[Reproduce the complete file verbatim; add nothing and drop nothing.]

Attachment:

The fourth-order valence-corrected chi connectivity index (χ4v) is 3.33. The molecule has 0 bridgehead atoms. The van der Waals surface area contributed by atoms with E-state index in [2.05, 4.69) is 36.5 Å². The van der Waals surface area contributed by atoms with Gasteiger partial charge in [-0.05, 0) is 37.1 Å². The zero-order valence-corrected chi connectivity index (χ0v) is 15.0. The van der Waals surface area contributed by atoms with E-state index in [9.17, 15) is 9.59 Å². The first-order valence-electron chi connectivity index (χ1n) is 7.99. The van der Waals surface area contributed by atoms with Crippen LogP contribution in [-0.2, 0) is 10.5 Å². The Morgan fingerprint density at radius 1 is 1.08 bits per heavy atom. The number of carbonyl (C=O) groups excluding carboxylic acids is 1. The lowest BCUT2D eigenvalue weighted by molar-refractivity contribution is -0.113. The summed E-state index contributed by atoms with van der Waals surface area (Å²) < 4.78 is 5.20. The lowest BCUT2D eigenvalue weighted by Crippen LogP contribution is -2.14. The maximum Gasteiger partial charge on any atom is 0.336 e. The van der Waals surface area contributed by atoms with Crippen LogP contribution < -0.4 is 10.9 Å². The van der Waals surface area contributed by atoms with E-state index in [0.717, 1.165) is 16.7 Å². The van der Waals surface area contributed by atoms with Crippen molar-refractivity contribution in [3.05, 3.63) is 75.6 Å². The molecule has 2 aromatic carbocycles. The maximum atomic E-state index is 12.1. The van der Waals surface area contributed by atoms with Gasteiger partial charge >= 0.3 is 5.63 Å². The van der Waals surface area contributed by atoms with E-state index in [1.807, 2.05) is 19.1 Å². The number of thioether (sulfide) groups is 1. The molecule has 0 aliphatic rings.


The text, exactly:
The fourth-order valence-corrected chi connectivity index (χ4v) is 3.33. The molecule has 0 bridgehead atoms. The van der Waals surface area contributed by atoms with E-state index in [2.05, 4.69) is 36.5 Å². The van der Waals surface area contributed by atoms with Gasteiger partial charge in [-0.05, 0) is 37.1 Å². The zero-order valence-corrected chi connectivity index (χ0v) is 15.0. The van der Waals surface area contributed by atoms with E-state index in [9.17, 15) is 9.59 Å². The first-order valence-electron chi connectivity index (χ1n) is 7.99. The van der Waals surface area contributed by atoms with Crippen LogP contribution in [-0.2, 0) is 10.5 Å². The Morgan fingerprint density at radius 1 is 1.08 bits per heavy atom. The number of carbonyl (C=O) groups excluding carboxylic acids is 1. The lowest BCUT2D eigenvalue weighted by molar-refractivity contribution is -0.113. The summed E-state index contributed by atoms with van der Waals surface area (Å²) < 4.78 is 5.20. The lowest BCUT2D eigenvalue weighted by Crippen LogP contribution is -2.14. The maximum Gasteiger partial charge on any atom is 0.336 e. The van der Waals surface area contributed by atoms with Crippen LogP contribution < -0.4 is 10.9 Å². The van der Waals surface area contributed by atoms with E-state index in [0.717, 1.165) is 16.7 Å². The van der Waals surface area contributed by atoms with Crippen molar-refractivity contribution in [3.05, 3.63) is 75.6 Å². The molecule has 2 aromatic carbocycles. The maximum atomic E-state index is 12.1. The van der Waals surface area contributed by atoms with Gasteiger partial charge >= 0.3 is 5.63 Å². The van der Waals surface area contributed by atoms with E-state index in [1.807, 2.05) is 19.1 Å². The number of thioether (sulfide) groups is 1. The molecule has 0 aliphatic rings.